Lastest Art Theft: Museum of Modern Art in Paris

The world of early 20th century painting may have just sustained a serious, permanent blow. If you follow the happenings in the art world, you may have already read that the Museum of Modern Art in Paris was robbed last night. Five paintings were stolen, totaling around $123 million. The especially sad thing about this news? Only 12-15% of stolen paintings ever resurface. Here are images of the five stolen works:

Modigliani, Woman with a Fan, 1919
Picasso, Dove with Green Peas, 1912
Matisse, Pastoral, 1905

Braque, Landscape with Olive Tree, 1906
(Isn’t it fun to see Braque’s work from his Fauvist days, before he and Picasso delved into Cubism?)

Leger, Still Life with a Chandelier, 1922
I hope that the museum ends up offering a reward for the recovery of the paintings. As discussed in a blog for The Economist, sometimes offering a reward is the most effective thing that a museum can do.
Whenever art gets stolen, I always have the secret hope that someone in the art world hired thieves to steal the art, with the intent of later staging a recovery for the stolen goods. When art is stolen-and-recovered, it tends to bring higher prices at the art market. After all, wouldn’t you want to own a work of art that was famously stolen in a museum heist? And wouldn’t you like the reassurance that a painting was valuable, since someone took the time to steal it? The history behind any work of art always affects its market price.
In other art crime news, last week the Feds arrested three people involved with an art heist conspiracy in the Seattle area. A disgraced gallery owner (who had served three years in prison for art theft) had conspired with a cellmate to steal works by Picasso, Renoir, and other Northwest artists. You can read the full story here.
  • Hels says:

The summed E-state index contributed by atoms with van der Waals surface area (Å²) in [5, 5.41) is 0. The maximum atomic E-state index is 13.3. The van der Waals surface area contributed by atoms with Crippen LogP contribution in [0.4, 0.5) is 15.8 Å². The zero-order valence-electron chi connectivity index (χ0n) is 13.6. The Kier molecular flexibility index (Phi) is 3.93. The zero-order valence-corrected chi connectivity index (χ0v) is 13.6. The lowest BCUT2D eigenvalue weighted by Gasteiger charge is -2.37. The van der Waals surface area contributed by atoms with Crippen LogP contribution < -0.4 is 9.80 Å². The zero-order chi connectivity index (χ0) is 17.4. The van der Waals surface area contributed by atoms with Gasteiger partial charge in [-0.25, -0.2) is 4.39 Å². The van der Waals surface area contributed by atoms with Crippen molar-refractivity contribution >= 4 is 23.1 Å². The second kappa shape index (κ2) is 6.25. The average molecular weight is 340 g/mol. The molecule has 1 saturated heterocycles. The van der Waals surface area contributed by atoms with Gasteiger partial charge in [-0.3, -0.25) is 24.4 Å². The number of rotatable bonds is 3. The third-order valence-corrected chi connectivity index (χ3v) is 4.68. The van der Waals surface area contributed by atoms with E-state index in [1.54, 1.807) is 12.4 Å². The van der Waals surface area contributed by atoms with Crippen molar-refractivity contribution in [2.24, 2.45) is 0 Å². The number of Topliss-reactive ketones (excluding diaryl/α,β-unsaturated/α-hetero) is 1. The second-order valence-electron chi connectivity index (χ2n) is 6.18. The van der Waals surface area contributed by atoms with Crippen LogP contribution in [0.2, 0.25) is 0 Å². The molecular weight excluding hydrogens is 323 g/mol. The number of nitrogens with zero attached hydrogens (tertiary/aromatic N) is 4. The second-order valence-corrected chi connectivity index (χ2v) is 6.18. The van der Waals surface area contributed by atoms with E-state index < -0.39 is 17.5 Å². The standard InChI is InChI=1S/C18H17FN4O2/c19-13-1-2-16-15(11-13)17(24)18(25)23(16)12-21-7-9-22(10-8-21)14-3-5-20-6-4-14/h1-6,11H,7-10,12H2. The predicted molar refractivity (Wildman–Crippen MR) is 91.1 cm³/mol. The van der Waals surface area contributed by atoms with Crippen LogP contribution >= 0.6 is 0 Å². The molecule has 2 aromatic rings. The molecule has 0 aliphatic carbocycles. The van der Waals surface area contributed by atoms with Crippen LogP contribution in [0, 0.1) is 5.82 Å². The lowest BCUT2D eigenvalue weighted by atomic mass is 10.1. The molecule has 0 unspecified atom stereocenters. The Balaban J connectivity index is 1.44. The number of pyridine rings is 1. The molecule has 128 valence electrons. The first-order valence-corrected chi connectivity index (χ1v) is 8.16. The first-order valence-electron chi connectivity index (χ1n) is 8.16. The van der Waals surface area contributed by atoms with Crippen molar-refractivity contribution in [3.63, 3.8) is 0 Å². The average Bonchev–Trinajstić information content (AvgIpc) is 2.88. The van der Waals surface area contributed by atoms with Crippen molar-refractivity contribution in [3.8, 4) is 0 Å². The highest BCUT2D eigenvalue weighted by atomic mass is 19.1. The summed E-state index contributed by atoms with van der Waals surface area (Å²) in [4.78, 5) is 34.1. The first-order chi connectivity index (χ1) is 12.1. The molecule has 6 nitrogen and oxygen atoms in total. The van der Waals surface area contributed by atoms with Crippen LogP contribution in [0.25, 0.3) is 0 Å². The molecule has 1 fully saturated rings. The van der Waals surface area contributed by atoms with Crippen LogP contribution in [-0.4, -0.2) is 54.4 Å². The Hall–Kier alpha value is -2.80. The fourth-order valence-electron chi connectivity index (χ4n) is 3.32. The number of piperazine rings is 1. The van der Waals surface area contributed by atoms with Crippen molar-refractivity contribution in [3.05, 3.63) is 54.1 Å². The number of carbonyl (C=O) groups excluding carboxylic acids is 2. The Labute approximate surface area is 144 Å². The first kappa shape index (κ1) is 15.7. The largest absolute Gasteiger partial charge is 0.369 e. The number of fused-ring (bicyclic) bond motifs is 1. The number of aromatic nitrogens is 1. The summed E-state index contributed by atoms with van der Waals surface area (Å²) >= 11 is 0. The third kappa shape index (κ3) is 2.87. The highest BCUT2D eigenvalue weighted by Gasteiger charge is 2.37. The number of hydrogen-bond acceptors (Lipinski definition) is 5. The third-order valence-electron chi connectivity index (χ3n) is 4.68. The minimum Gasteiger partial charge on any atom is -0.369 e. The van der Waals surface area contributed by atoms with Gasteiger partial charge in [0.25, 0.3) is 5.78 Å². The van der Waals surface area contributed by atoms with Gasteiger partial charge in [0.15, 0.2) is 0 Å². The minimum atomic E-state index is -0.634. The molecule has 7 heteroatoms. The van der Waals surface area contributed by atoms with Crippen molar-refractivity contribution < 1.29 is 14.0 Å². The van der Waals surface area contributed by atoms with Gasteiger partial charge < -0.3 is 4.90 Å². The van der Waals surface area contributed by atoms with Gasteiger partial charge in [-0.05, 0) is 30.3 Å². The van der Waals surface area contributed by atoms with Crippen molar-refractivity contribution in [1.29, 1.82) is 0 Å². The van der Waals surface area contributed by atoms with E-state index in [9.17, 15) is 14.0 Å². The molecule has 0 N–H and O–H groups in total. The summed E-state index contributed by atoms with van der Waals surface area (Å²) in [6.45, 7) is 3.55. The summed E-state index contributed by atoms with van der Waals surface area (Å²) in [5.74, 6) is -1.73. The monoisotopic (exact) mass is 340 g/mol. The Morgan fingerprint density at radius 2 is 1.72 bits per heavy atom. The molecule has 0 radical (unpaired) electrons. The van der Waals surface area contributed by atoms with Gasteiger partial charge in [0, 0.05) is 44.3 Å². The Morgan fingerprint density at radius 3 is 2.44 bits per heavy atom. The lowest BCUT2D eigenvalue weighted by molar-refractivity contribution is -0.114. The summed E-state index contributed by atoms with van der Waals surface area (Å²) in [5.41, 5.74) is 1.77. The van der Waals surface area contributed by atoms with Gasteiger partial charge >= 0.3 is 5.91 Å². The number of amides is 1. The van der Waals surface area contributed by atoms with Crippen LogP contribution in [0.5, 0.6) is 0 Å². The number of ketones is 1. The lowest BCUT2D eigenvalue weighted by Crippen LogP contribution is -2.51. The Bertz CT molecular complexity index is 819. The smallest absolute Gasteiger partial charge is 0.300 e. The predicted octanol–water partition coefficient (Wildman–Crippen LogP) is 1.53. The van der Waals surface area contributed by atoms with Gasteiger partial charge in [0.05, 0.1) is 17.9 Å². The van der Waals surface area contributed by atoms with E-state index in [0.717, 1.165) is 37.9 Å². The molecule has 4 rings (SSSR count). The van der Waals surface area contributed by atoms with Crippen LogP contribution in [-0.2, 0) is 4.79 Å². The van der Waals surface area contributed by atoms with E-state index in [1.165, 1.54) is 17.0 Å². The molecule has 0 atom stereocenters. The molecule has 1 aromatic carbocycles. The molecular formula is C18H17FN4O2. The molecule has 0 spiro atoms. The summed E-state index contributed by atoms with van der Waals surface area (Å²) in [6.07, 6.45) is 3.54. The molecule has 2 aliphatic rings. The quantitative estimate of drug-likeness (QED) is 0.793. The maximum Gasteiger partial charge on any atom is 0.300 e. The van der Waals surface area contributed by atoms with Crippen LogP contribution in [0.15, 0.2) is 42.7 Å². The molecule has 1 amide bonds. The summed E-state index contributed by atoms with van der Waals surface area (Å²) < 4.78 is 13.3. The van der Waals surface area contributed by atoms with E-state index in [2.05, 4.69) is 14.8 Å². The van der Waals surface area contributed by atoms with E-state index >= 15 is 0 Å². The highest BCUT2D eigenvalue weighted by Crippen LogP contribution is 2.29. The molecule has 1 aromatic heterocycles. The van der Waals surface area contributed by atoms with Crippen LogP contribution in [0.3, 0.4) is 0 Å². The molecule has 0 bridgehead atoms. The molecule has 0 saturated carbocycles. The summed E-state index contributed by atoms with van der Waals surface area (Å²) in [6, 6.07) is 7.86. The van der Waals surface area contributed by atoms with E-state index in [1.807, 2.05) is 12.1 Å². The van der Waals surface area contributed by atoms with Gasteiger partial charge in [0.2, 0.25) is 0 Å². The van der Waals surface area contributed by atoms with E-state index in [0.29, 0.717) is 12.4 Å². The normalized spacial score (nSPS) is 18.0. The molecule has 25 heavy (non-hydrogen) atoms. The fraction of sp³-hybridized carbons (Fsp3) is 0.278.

Either the thief had very good taste in early 20th century art, or he was well advised by someone who did. If he only (sic) stole 5 good pieces, the theft was probably done on consignment. Your normal break-and-enter merchant would grab everything his sticky little fingers could hold.

    So I don't think it was done to restore the art to the market, with jacked up prices. I feel some art lover has the 5 objects locked away in the privacy of his own bedroom where he can lust over them in private. Sure he cannot share them, but with a Modigliani and a Braque etc, he wouldn't give a toss.

  • The Ancient says:

    Perhaps it's just my imagination, but notice how complementary the colors are in those five paintings. Even the different styles don't fight too much.

    I wonder if this wasn't a commissioned theft intended to decorate a specific room.

  • M says:

    Yes Hels, I agree, the thief was very well-informed on what pieces of art to select. I read here that several security issues allowed the robbery to be possible – but I also suspect that this heist may have been an "inside job," made possible by someone connected to the museum.

    And I really enjoyed your observation about the complimentary colors, The Ancient! I didn't notice that at first, but I think you are right. Perhaps the paintings will decorate some room (or secret closet), tucked away from the public eye. 🙂

  • e says:

    I can't help but wonder how many of these art thefts are definitely inside jobs (as you mentioned in your comment). It seems very unlikely that most of these HUGE thefts worth so many millions of dollars could actually be pulled off in some "The Italian Job" kind of way. I wonder if museums ever reserve the right to give their employees lie detector tests or anything like that after such a theft?

  • heidenkind says:

    My coworkers were talking about this last week. It does seem like a deliberate collection of paintings, doesn't it? Interesting.

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This blog focuses on making Western art history accessible and interesting to all types of audiences: art historians, students, and anyone else who is curious about art. Alberti’s Window is maintained by Monica Bowen, an art historian and professor.